US must address its responsibilities south of the border

Opinion: Children are fleeing threat from violent gangs and greedy developers

Guatemalan illegal immigrants deported from the US wait to be processed on their return to Guatemala City this week. Photograph: Reuters

Guatemalan illegal immigrants deported from the US wait to be processed on their return to Guatemala City this week. Photograph: Reuters


Since October 2013, 52,000 undocumented children entered the United States from Central America and it is estimated that this will reach 90,000 by year end. While official statements describe this as an “urgent humanitarian crisis” the government’s less than humanitarian response has been to request more power from Congress to fast track the deportation of these unaccompanied minors, many of them girls under 13 and children as young as four or five, back to Central America, including Honduras and Guatemala.

Under the umbrella of the war on drugs, the United States has consistently supported some of the most repressive governments in the region and has at times colluded in human rights abuses. This unquestioning support has helped to create a highly polarised society where the majority of people live in poverty, caught between state indifference and the violence of the drug cartels which has effectively spiralled out of control.

On a recent mission to Guatemala to assess the situation for human rights defenders (HRDs), environmentalist Yuri Melini explained the history of the country. Guatemala never had a war of independence but a negotiated handover of power from Spain so that the 10 families who controlled every aspect of the country’s political and economic life remained in power – as they still do.

Ninety per cent of the country’s wealth is controlled by this powerful oligarchy and their influence extends to manipulating elections so that their candidate always wins. According to Melini, himself the survivor of an assassination attempt linked to his environmental work, with “virtually complete control of national media and close links to the military leadership their power is firmly entrenched.” A similar situation prevails in neighbouring Honduras, where a 2009 coup led to an upsurge in violence.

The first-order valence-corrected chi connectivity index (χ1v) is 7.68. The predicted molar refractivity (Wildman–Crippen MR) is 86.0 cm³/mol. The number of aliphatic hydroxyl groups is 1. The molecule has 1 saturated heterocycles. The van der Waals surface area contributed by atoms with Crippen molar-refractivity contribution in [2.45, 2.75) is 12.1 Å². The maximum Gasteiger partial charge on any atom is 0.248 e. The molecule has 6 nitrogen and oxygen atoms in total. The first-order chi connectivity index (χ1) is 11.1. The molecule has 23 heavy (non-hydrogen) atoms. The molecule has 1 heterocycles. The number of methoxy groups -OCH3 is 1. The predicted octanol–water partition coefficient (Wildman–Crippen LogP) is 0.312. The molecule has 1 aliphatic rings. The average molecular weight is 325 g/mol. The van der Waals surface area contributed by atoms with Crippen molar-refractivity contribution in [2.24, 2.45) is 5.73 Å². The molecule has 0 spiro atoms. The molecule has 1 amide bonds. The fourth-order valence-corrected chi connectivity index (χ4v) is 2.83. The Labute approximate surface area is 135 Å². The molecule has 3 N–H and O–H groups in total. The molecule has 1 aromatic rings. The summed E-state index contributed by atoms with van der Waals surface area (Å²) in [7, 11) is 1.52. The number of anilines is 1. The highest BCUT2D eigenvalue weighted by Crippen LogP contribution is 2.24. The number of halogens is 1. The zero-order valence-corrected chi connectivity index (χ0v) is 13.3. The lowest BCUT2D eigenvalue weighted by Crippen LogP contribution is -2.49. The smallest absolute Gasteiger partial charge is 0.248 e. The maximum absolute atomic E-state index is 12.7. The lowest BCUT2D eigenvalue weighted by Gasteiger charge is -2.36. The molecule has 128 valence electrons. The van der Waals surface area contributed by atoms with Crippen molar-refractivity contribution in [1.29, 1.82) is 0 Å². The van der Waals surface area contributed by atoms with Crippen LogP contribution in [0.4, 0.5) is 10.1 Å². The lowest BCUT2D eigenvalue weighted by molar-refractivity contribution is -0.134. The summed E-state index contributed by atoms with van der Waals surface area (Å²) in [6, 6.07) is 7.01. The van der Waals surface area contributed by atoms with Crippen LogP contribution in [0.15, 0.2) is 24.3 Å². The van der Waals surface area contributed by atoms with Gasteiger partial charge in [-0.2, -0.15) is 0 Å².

Both countries share a history of glaring social inequality and high levels of violence exacerbated by the emergence of powerful drug gangs, who, in the case of Guatemala control an estimated 50 per cent of the country. The climate of impunity created by decades of civil war, a corrupt and inefficient police force and unrelenting gang violence means that in Guatemala 90% of violent crimes are never investigated.

In Guatemala more than half the population live below the poverty line while, among indigenous peoples, 38 per cent of the population, it averages 73 per cent. Nearly half of Guatemala’s children under five are chronically malnourished while in Honduras nearly 65 per cent of people live in poverty and the country suffers from rampant crime and impunity for human rights abuses. The murder rate was the highest in the world in 2013.

Increasingly challenged by a new criminal elite, the old oligarchies seek to reinforce their position by the development of a neo-liberal economy based on the voracious exploitation of natural resources, through the granting of mining and logging licences. The rights of rural communities and indigenous peoples don’t even figure in the equation, resulting in social tension and conflict. In July 2014, in a rare conviction, four policemen were found guilty of murdering HRDs Heraldo Zuniga and Roger Murillo, campaigners against illegal logging in Olancho province in Honduras.

Those opposing massive mining or logging projects, because of their impact on the environment or local communities, or who expose official corruption are at daily risk. Equally at risk are HRDs who support them. A Guatemalan body which documents attacks on HRDs reported 657 such attacks in 2013 and 210 so far this year.

The only longterm solution to this crisis is for the United States government to use all its influence to advocate for political and institutional reform, an end to the climate of impunity for violent crime and investment in sustainable development and the kind of educational and training projects that might generate some hope. A good start would be to focus on the security and protection of those HRDs risking their lives to create more just and equal societies.

Mary Lawlor is founder and executive director of Front Line Defenders -

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